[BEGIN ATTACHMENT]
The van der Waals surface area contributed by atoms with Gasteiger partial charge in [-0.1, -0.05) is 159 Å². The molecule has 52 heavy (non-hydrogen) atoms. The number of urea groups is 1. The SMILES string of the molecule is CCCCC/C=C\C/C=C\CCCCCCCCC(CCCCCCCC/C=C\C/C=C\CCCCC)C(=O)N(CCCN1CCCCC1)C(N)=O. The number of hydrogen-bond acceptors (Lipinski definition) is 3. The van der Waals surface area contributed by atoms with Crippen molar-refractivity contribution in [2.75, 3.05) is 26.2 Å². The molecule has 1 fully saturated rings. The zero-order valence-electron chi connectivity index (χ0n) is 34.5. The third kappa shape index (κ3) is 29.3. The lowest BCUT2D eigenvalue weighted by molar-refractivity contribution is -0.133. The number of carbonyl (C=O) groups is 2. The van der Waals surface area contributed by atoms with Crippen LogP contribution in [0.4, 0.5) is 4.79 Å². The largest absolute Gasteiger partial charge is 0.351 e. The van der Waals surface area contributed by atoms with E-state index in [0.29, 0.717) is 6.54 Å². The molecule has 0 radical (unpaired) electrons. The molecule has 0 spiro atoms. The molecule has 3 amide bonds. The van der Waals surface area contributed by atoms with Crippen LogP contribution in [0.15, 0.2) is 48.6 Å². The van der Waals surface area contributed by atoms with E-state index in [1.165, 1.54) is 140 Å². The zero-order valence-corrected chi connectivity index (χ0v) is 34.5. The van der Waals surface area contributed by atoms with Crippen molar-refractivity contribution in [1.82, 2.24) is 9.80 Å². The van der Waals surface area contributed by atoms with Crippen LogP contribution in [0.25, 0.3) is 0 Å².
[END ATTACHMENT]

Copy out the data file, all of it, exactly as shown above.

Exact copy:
The van der Waals surface area contributed by atoms with Gasteiger partial charge in [-0.1, -0.05) is 159 Å². The molecule has 52 heavy (non-hydrogen) atoms. The number of urea groups is 1. The SMILES string of the molecule is CCCCC/C=C\C/C=C\CCCCCCCCC(CCCCCCCC/C=C\C/C=C\CCCCC)C(=O)N(CCCN1CCCCC1)C(N)=O. The number of hydrogen-bond acceptors (Lipinski definition) is 3. The van der Waals surface area contributed by atoms with Crippen molar-refractivity contribution in [2.75, 3.05) is 26.2 Å². The molecule has 1 fully saturated rings. The zero-order valence-electron chi connectivity index (χ0n) is 34.5. The third kappa shape index (κ3) is 29.3. The lowest BCUT2D eigenvalue weighted by molar-refractivity contribution is -0.133. The number of carbonyl (C=O) groups is 2. The van der Waals surface area contributed by atoms with Crippen LogP contribution in [0.4, 0.5) is 4.79 Å². The largest absolute Gasteiger partial charge is 0.351 e. The van der Waals surface area contributed by atoms with E-state index in [0.29, 0.717) is 6.54 Å². The molecule has 0 radical (unpaired) electrons. The molecule has 0 spiro atoms. The molecule has 3 amide bonds. The van der Waals surface area contributed by atoms with Crippen LogP contribution in [0.15, 0.2) is 48.6 Å². The van der Waals surface area contributed by atoms with E-state index in [1.165, 1.54) is 140 Å². The zero-order valence-corrected chi connectivity index (χ0v) is 34.5. The van der Waals surface area contributed by atoms with Crippen molar-refractivity contribution in [1.82, 2.24) is 9.80 Å². The van der Waals surface area contributed by atoms with Crippen LogP contribution in [0.25, 0.3) is 0 Å².